If growing up was modeled in a staircase, the stair dedicated to moving out of your parents house would be varying in size depending on who you are. Whether you’re heading into a corporate workplace or attending college, moving out of the family home gives young adults a new and much larger control over their lifestyles. For most college students, freshman year is the first time that they can choose how they spend their time and manage their lives–there is no curfew, and no one enforcing mandatory attendance to classes.
The newfound freedom, however, is accompanied by responsibility for action, and certain levels of maturity are expected by professors and other authority figures interacting with these freshmen. Managing life on your own as a college freshman seems to have unexpected pitfalls, whether it be fitting in time for laundry or planning ahead for the coffee line before your morning class, which is usually pretty long. In a graduation speech by David Foster Wallace, these aspects of life are defined as “banal platitudes,” and how we perceive them for the rest of our adult lives will, for the most part, determine our satisfaction with life. According to Wallace, the value of our college education is not a certificate or the corporate job we have lined up after. The value of our education is awareness, awareness of our ability to choose how to manage and consider the banal platitudes in our lives.
Though Wallace preaches this in a speech of college graduation, our lives during college are not void of banal platitudes either. Universities these days are far from uncomfortable–most campus’ are equipped with fitness centers, pools, cafe’s, bookstores, health services, and little grocery stores (Altschuler). With so much at our disposal, us college students have a lot choices to make regarding our time and, since we’re free from parental guidance, our behaviors. In theory, we all should be healthy and happy, but this is not usually the case. Freshman year is, though dominated by new experiences, also characterized by a decline in health for most students. This has serious implications for later in life, as college students are, according to Cornell academic administrators David Skorton and Glenn Altschuler, “at a critical juncture in development […] they are forming habits that will affect well-being, learning, and personal and career fulfillment over a lifetime” (Altschuler). Our bodies may bounce back now, but poor choices in college can lead to short-term consequences including illness, weight-gain, and exhaustion. If these four years are considered a “threshold to adulthood,” then shouldn’t we all be learning how to live well?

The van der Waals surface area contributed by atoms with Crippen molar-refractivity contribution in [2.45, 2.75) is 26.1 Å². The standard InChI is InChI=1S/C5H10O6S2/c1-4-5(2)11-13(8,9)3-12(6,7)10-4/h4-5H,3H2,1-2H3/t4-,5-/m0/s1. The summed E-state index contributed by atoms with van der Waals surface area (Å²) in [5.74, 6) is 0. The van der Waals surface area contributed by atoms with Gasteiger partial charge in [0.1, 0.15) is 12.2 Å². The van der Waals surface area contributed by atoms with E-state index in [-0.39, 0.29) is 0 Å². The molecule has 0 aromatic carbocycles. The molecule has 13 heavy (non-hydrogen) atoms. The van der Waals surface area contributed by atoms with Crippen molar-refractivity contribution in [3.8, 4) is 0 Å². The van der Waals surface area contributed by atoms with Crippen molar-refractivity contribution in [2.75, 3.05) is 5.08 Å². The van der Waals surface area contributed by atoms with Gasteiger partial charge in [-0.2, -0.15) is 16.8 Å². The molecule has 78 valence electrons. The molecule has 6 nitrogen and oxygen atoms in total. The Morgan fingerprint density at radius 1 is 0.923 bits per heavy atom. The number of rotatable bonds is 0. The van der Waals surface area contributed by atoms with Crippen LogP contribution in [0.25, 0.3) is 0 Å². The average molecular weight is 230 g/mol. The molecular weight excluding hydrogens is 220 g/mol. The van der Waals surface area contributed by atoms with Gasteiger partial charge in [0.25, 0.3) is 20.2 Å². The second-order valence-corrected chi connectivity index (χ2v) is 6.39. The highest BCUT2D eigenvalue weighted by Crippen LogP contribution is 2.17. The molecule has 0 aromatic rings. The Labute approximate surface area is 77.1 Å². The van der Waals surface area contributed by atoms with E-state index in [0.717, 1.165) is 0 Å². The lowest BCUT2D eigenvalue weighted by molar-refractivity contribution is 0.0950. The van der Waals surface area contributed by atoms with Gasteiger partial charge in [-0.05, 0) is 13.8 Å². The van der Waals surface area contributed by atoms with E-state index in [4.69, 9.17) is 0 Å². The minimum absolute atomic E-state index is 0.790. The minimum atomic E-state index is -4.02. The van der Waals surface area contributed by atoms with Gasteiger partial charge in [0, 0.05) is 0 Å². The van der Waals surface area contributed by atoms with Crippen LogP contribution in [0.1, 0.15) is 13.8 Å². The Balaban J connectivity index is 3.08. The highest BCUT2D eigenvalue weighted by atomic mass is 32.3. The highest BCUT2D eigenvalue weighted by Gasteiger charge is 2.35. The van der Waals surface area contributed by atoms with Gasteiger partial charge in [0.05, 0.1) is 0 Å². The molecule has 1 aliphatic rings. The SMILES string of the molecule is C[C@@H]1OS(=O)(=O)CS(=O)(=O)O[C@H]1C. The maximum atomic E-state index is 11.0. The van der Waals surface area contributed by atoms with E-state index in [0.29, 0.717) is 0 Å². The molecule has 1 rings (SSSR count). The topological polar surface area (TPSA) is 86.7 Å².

In a way, David Foster Wallace told the graduating class of Kenyon College in 2005 that college education gives them the choice to learn how to live well or one can carry on with life disconnected and unsatisfied, constantly in a state of annoyance and exhaustion. No difference applies for today’s students, who, nicknamed as the “multitasker generation,” are basically over-stretching themselves and putting their health on the back burner. Poor habits such as caffeine-addiction, sleep deprivation, and acceptance or promotion of being in a state of stress wreak havoc on students’ bodies and will most definitely catch up to them later in the professional world–and if you aren’t healthy, perceiving banal platitudes with empathy and patience becomes infinitely harder. In his article entitled “Terms of Empathy,” a freelance medical writer named Thomas S. May explains that the part of our brain that enables empathy is less active when we ourselves are in personal discomfort or stress. College is a time for students to practice life-organization, so that they can avoid this dilemma and make themselves the best they can be.